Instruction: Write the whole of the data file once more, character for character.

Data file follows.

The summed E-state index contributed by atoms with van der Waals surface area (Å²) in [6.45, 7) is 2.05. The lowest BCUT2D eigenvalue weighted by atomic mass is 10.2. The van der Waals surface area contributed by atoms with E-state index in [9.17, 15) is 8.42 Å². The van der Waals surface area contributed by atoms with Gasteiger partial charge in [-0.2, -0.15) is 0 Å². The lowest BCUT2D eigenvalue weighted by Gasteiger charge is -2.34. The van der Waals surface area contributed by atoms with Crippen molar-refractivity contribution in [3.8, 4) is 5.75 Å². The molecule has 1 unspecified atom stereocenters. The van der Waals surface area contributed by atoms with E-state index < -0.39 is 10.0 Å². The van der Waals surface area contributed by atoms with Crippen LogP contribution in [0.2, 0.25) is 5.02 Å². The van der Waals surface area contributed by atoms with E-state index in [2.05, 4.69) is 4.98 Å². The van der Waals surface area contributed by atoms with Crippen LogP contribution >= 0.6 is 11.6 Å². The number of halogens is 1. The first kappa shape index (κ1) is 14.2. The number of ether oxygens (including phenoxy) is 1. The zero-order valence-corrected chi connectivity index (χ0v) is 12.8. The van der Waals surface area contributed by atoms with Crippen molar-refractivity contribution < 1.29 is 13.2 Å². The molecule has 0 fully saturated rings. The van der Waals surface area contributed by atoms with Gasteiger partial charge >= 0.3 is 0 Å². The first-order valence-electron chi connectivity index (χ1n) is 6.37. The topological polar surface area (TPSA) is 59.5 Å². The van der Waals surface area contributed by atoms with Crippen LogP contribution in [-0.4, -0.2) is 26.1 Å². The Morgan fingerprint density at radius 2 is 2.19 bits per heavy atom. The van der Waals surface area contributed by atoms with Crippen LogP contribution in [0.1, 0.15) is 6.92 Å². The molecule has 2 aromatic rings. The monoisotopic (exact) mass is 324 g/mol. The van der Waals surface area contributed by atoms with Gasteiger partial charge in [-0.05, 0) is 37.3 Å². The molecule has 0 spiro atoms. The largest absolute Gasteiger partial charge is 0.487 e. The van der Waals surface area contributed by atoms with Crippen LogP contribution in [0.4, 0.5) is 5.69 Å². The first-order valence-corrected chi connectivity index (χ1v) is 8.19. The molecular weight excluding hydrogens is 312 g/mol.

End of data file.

The summed E-state index contributed by atoms with van der Waals surface area (Å²) in [6.45, 7) is 2.05. The lowest BCUT2D eigenvalue weighted by atomic mass is 10.2. The van der Waals surface area contributed by atoms with E-state index in [9.17, 15) is 8.42 Å². The van der Waals surface area contributed by atoms with Gasteiger partial charge in [-0.2, -0.15) is 0 Å². The lowest BCUT2D eigenvalue weighted by Gasteiger charge is -2.34. The van der Waals surface area contributed by atoms with Crippen molar-refractivity contribution in [3.8, 4) is 5.75 Å². The molecule has 1 unspecified atom stereocenters. The van der Waals surface area contributed by atoms with E-state index < -0.39 is 10.0 Å². The van der Waals surface area contributed by atoms with Crippen LogP contribution in [0.2, 0.25) is 5.02 Å². The van der Waals surface area contributed by atoms with E-state index in [2.05, 4.69) is 4.98 Å². The van der Waals surface area contributed by atoms with Crippen LogP contribution >= 0.6 is 11.6 Å². The number of halogens is 1. The first kappa shape index (κ1) is 14.2. The number of ether oxygens (including phenoxy) is 1. The zero-order valence-corrected chi connectivity index (χ0v) is 12.8. The van der Waals surface area contributed by atoms with Crippen molar-refractivity contribution < 1.29 is 13.2 Å². The molecule has 0 fully saturated rings. The van der Waals surface area contributed by atoms with Gasteiger partial charge >= 0.3 is 0 Å². The first-order valence-electron chi connectivity index (χ1n) is 6.37. The topological polar surface area (TPSA) is 59.5 Å². The van der Waals surface area contributed by atoms with Crippen LogP contribution in [-0.4, -0.2) is 26.1 Å². The Morgan fingerprint density at radius 2 is 2.19 bits per heavy atom. The van der Waals surface area contributed by atoms with Crippen LogP contribution in [0.1, 0.15) is 6.92 Å². The molecule has 2 aromatic rings. The monoisotopic (exact) mass is 324 g/mol. The van der Waals surface area contributed by atoms with Gasteiger partial charge in [-0.05, 0) is 37.3 Å². The molecule has 0 spiro atoms. The largest absolute Gasteiger partial charge is 0.487 e. The van der Waals surface area contributed by atoms with Crippen LogP contribution in [0.4, 0.5) is 5.69 Å². The first-order valence-corrected chi connectivity index (χ1v) is 8.19. The molecular weight excluding hydrogens is 312 g/mol.